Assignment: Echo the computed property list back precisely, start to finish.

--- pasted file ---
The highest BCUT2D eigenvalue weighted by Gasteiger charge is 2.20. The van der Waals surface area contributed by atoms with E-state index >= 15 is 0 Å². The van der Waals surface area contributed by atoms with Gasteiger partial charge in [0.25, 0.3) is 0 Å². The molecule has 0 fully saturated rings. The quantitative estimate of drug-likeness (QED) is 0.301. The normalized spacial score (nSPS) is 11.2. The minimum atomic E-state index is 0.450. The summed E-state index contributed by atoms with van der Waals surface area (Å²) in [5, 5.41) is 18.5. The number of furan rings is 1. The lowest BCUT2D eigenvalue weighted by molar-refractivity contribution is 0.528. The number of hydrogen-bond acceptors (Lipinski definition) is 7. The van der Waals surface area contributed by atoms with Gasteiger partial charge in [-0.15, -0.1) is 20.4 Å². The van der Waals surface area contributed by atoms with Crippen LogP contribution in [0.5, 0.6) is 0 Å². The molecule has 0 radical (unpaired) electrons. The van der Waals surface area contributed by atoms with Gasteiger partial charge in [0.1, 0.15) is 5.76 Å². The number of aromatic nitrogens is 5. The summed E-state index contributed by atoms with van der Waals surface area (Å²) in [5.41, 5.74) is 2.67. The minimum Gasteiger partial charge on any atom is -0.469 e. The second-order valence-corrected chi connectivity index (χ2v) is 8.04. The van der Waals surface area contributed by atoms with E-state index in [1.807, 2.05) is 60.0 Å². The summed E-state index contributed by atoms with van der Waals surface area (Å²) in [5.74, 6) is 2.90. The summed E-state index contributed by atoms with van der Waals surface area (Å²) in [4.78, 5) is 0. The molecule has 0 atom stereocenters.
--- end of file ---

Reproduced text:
The highest BCUT2D eigenvalue weighted by Gasteiger charge is 2.20. The van der Waals surface area contributed by atoms with E-state index >= 15 is 0 Å². The van der Waals surface area contributed by atoms with Gasteiger partial charge in [0.25, 0.3) is 0 Å². The molecule has 0 fully saturated rings. The quantitative estimate of drug-likeness (QED) is 0.301. The normalized spacial score (nSPS) is 11.2. The minimum atomic E-state index is 0.450. The summed E-state index contributed by atoms with van der Waals surface area (Å²) in [5, 5.41) is 18.5. The number of furan rings is 1. The lowest BCUT2D eigenvalue weighted by molar-refractivity contribution is 0.528. The number of hydrogen-bond acceptors (Lipinski definition) is 7. The van der Waals surface area contributed by atoms with Gasteiger partial charge in [-0.15, -0.1) is 20.4 Å². The van der Waals surface area contributed by atoms with Crippen LogP contribution in [0.5, 0.6) is 0 Å². The molecule has 0 radical (unpaired) electrons. The van der Waals surface area contributed by atoms with Gasteiger partial charge in [0.1, 0.15) is 5.76 Å². The number of aromatic nitrogens is 5. The summed E-state index contributed by atoms with van der Waals surface area (Å²) in [5.41, 5.74) is 2.67. The minimum Gasteiger partial charge on any atom is -0.469 e. The second-order valence-corrected chi connectivity index (χ2v) is 8.04. The van der Waals surface area contributed by atoms with E-state index in [1.807, 2.05) is 60.0 Å². The summed E-state index contributed by atoms with van der Waals surface area (Å²) in [5.74, 6) is 2.90. The summed E-state index contributed by atoms with van der Waals surface area (Å²) in [4.78, 5) is 0. The molecule has 0 atom stereocenters.